On 15th Anniversary Of 9/11, Mass. Honors Those Who Lost Their Lives In Attacks

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Massachusetts honored those who lost their lives in the Sept. 11 attacks 15 years ago with ceremonies in Boston and throughout the Commonwealth.

Two hundred and six people with Massachusetts connections were killed in the attacks. Their names were read at the State House Sunday morning.

Leslie Blair book-ended the reading of the names with a poem in two parts, vowing to remember the fallen. She said the State House remembrance is like going to a funeral every Sept. 11 for her sister, Susan Lee Blair, who died in the attack on the Twin Towers.

"I pay my respects to my sister and all of the nearly 3,000 souls who were taken from us that day," Blair said. "It is a bit cathartic, but it is a bit heavy as well because we do it every year."

A wreath-laying ceremony, led by Boston Mayor Marty Walsh, was held before the reading at the permanent Sept. 11 memorial in the Boston Public Garden. Relatives of victims participated in the ceremony.

Another memorial service took place in the House Chamber, featuring the awarding of the Madeline Amy Sweeney Award for Civilian Bravery.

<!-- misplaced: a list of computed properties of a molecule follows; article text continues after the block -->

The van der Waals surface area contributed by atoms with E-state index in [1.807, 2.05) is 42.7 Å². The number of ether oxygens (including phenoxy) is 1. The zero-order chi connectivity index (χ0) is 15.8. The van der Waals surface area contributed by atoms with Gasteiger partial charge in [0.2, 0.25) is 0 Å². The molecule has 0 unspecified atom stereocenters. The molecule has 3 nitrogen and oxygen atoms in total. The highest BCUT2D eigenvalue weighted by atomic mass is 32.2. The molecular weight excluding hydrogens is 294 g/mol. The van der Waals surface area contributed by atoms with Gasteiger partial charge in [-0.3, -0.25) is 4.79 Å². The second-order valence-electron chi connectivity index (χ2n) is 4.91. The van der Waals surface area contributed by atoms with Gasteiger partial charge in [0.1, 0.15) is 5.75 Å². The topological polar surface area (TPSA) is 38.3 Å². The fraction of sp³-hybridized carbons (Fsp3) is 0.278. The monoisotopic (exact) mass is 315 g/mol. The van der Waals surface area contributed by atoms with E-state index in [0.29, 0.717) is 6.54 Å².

The award was given posthumously to George Heath, who was at a Bertucci's restaurant in his hometown of Taunton when authorities say he intervened between a man armed with a knife and a pregnant woman. The woman survived, but Heath did not.

Madeline Amy Sweeney was a flight attendant from Acton who authorities say provided critical information to officials on the ground. She was on American Airlines Flight 11, which was hijacked out of Boston.

This article was originally published on September 11, 2016.

This segment aired on September 11, 2016.


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Simón Rios Reporter
Simón Rios is an award-winning bilingual reporter in WBUR's newsroom.



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